Tuesday, October 28, 2008
A Motorcycle Ride Up to Haunted Hill
Just in time for Halloween, Kano comes up with a spooky account of his motorcycle ride into the realm of the supernatural:
It was an October day typical for around here. Cool and crisp as fresh apple cider, sunshine, but with threatening clouds looming in the distance. In other words; a perfect day for a motorcycle ride, or so I thought.
Aiming my Sportster east towards the foothills of the mountains, I was thinking there would be plenty of fall color to see up there.
I rode the hilly back roads for awhile before turning back towards home, a light wind began to get gusty, the clouds got darker, and daylight itself was failing.
Then on the top of a rise an old wooden church building surrounded by a cemetery came into view. I remembered my uncle was buried there a few years back and decided this would be an opportunity to pay my respects before heading home.
After stopping in front of the church, I dismounted the bike. Being a bit of an "old building buff" I grabbed my camera and climbed the steps up to the church. There was no one around, living that is, and the door was slightly ajar. I couldn't resist taking a peek inside.
A plaque by the door described the church and cemetery: Miller Cemetery was established in 1860. Miller Church, built in 1882 with its unique sloped floor identified it as a "burying church". The pews came from an older church in the area that was built in 1853.
Entering the building I noted no light switch or fixtures, apparently electricity had never been installed. This was a single purpose church, a last stop before the grave.
The wooden floor worn and weakened by many footsteps over the years creaked as I walked the aisle towards the back end of the room. I was looking for a good angle to take a picture. The air felt heavy, almost stifling, then it suddenly turned cold.
The hair on the back of my neck bristled. I had a dreadful sense that someone, or something was watching me. A sudden but silent movement in the periphery of my vision to the left caused me to gasp as I turned towards the source. I relaxed a little, relieved that nothing was there. Just an overactive imagination I thought. As I once again looked towards the front of the room a dark human shaped shadow darted across the front front wall and was gone in an instant.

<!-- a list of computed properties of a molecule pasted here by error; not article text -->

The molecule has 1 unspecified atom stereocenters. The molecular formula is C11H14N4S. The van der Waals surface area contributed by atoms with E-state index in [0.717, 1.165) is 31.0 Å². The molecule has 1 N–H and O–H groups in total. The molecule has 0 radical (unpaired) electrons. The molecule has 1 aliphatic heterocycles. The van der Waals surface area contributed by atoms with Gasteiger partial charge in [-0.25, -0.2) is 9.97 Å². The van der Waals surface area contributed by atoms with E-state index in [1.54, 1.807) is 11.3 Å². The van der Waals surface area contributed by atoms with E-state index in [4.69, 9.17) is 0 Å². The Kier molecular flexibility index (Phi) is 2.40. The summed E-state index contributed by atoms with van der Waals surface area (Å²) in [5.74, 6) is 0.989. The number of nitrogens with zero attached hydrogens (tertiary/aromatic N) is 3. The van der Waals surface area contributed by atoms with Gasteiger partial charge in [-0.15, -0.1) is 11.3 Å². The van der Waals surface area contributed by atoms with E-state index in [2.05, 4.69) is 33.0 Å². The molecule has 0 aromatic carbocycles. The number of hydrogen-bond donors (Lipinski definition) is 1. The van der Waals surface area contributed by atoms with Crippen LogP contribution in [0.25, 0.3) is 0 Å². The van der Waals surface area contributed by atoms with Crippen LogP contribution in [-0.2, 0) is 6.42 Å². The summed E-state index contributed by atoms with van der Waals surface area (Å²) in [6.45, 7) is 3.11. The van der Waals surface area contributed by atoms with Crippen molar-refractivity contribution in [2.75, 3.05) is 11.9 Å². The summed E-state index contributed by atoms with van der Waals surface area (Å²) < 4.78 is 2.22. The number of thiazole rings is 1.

Seriously creeped-out at this point, just wanting to get the heck out of there, I took a quick snapshot with the camera aimed at the place where the shadow had just been. Making a hasty exit seemed the prudent thing to do.
I was relieved to be outside in the fresh air once again. Once back on my bike I hit the starter button, the engine didn't catch. Being in such a hurry I had forgotten to turn the kill switch back into the on position which delayed my departure by moments that seemed like hours. Then I quickly sent my motorcycle through all the gears as I headed down the hill and away from the burying church and west towards the setting sun.
Uncle Bill would have to wait for another time for a visit from me. Next time though I think I will skip looking around the church.
Safely back home I downloaded the photos from my camera onto the computer. I was astonished to see that one of the pictures appeared to have captured the source of my fright. An orb clearly floated in the front of the room where I saw the shadow. When I was on the scene I didn't see the orb but my camera did.
I went to a ghost site on the internet and sure enough, plenty of similar "orb" pictures were there to see, looking hauntingly familiar to my photo. It seems that according to the website, ghosts sometimes can be captured on digital cameras and that the orbs are the energy of formerly living beings.
I thought about alternative explanations for the appearance of the orb. But there were none. I didn't use a flash when I took the picture, and there was no apparent source of direct or reflected light into my lens. Could it be I had captured an image of a real apparition? I'll let you be the judge. Happy Halloween!
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